Across the country, resettlement centers are finding themselves with excess capacity in the age of Trump.
The International Institute resettled more than 1,100 refugees in 2016 during Obama’s last year in office. In 2018, that number was just 177. To keep up with the shift, the institute has reduced the staff dedicated to refugee resettlement to the equivalent of five full-time positions from more than 22 three years ago.
They have cut the number of English classes and are considering other ways to reconfigure their offerings if the trend continues. But smaller providers with less variety in their services are starting to drop away and others won’t last much longer, Anna Closslin, Executive Director of International Institute was quoted by RFT U.S local newspaper in 2019.
But Trump’s policy has always been challenged by many legal entities, Democrats, resettlement agencies and activists.
“President Trump and his administration’s continued disdain for our nation’s national security and our founding ideals of liberty and justice dishonor our proud immigrant heritage and the diversity that strengthens and enriches our communities,” Speaker Nancy Pelosi of California said in a statement early this year.
Mohamud Noor, a Somali-American activist in the Minneapolis area, home to one of the largest Somali immigrant communities, said the Supreme Court decision was devastating to many who wanted relatives in their homeland to legally join them.
“I think we were expecting the Supreme Court would stand on moral grounds,” Mr. Noor said. “We live in America. This is a land of immigrants.”
Warner said it would only be possible when the regional travel ban act is abolished. The Regional Travel Ban Act has been in existence in the USA for years despite more voices having been raised.
The Trump administration in the White House has been consistent in restricting free movement of immigrants and even his predecessor Barack Obama had tried to abolish travel bans all in vain, says Senator Warner
“Obviously, I have opposed the regional travel ban, I am also proud to sponsor the national origin based anti-discrimination travel ban act also called no ban act,” Warner told West Africa Community leaders in a zoom meeting.
According to Warner, who is also a member of Democratic Party and the Vice Chair of the senate Democratic Caucus and the Vice chair of Senate Intelligence Committee, nothing would change if the white House administration changes.
“But the truth is until we change who sits in the white house, I don’t think this policy is going to change,” he said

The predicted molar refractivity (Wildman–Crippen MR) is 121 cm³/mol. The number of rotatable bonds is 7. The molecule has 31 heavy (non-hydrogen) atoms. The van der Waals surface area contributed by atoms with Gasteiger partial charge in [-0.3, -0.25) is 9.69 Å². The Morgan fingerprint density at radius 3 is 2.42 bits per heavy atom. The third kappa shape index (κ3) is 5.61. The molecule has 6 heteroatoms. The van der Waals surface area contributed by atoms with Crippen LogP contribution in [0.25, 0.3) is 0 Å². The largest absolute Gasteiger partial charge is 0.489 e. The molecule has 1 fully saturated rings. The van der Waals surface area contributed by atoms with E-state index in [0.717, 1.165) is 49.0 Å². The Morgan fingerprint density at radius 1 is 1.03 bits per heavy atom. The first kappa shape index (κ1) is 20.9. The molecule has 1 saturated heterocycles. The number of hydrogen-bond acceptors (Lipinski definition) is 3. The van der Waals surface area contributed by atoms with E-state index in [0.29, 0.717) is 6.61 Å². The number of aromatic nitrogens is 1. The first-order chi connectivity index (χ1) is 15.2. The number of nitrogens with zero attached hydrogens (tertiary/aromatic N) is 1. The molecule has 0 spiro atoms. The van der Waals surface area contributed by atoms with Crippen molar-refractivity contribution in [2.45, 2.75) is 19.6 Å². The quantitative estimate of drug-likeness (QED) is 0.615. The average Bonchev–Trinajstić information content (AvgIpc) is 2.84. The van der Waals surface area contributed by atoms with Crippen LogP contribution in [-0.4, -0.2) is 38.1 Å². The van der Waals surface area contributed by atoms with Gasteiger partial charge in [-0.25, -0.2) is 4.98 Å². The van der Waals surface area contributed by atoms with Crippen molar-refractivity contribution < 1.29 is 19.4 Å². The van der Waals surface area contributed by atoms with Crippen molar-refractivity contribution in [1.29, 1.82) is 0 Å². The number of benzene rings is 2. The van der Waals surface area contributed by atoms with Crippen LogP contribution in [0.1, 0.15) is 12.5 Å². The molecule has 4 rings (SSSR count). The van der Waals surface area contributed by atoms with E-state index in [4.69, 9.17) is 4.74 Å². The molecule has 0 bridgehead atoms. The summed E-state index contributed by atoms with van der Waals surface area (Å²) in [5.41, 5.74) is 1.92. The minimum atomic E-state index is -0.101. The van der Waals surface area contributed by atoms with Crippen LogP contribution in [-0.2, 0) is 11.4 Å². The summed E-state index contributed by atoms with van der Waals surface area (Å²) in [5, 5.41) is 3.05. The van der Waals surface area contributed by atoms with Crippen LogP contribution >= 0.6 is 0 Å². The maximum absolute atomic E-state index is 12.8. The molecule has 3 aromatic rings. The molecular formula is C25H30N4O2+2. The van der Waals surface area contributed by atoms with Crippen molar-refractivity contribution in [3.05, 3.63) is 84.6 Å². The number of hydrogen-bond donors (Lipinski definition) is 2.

He stressed that the U.S senate has been willing to vote against the no ban act that would allow immigrants enjoy their rights to reunite with families among
“But we have not had an opportunity to vote on it, the no ban act is already passed in the White House,” he noted.
Warner assured immigrants of his full support and commitment to advocate for their rights adding that he believed in their rights to live, move freely, reunite with family members among other basic rights in the USA.
President Trump earlier this year added six countries to his list of nations facing stringent travel restrictions, those African countries include Africa’s biggest country, Nigeria along with, Eritrea, Sudan and Tanzania. The move has virtually blocked immigration from Africa’s most populous nation Nigeria, where the Muslim minority is fleeing genocide.
“You have my commitment on the no ban act, you have my commitment and that needs to become a top priority,” he assured the immigrants.
However, calls and advocacy at no ban act, the travel restrictions among the Africans countries, seem to be unheard and could be unjustified. The officials said Sudan remained a state sponsor of terrorism, even though the country has transitioned to a civilian-run government from one ruled by its military.
While Nigeria has partnered with the American military, the officials noted an “elevated risk and threat environment in the country,” when justifying the travel restrictions.
But before the announcement for this year, an American government official said the administration planned to add Nigeria and Tanzania to the list because of the number of people coming from those countries on a visa who end up staying in the United States illegally “Immigrant visas, issued to those seeking to live in the United States, will be banned for Nigeria, Eritrea and The ban will also prevent immigrants from Sudan and Tanzania from moving to the United States through the diversity visa lottery, which grants green cards to as many as 50,000 people a year,”.
The proclamation took effect on Feb. 22. But Immigrants who obtain visas before then will still be able to travel to the United States, according to DHS officials.
Nonimmigrant visas, including those for students and certain temporary workers, as well as visas reserved for potential employees with specialized skills, will not be affected by the ban.
Officials with the Department of Homeland Security and the State Department who briefed reporters early this year on the condition of anonymity said Eritrea, Tanzania were being added to the list because each country had either had not satisfied the administration’s information-sharing requirements related to terrorism or did not have updated passport systems.
Mr. Trump signed an executive order that closed the country’s borders to people from seven predominantly Muslim countries, making partial good on a campaign pledge “for a total and complete shutdown of Muslims entering the United States until our country’s representatives can figure out what the hell is going on.”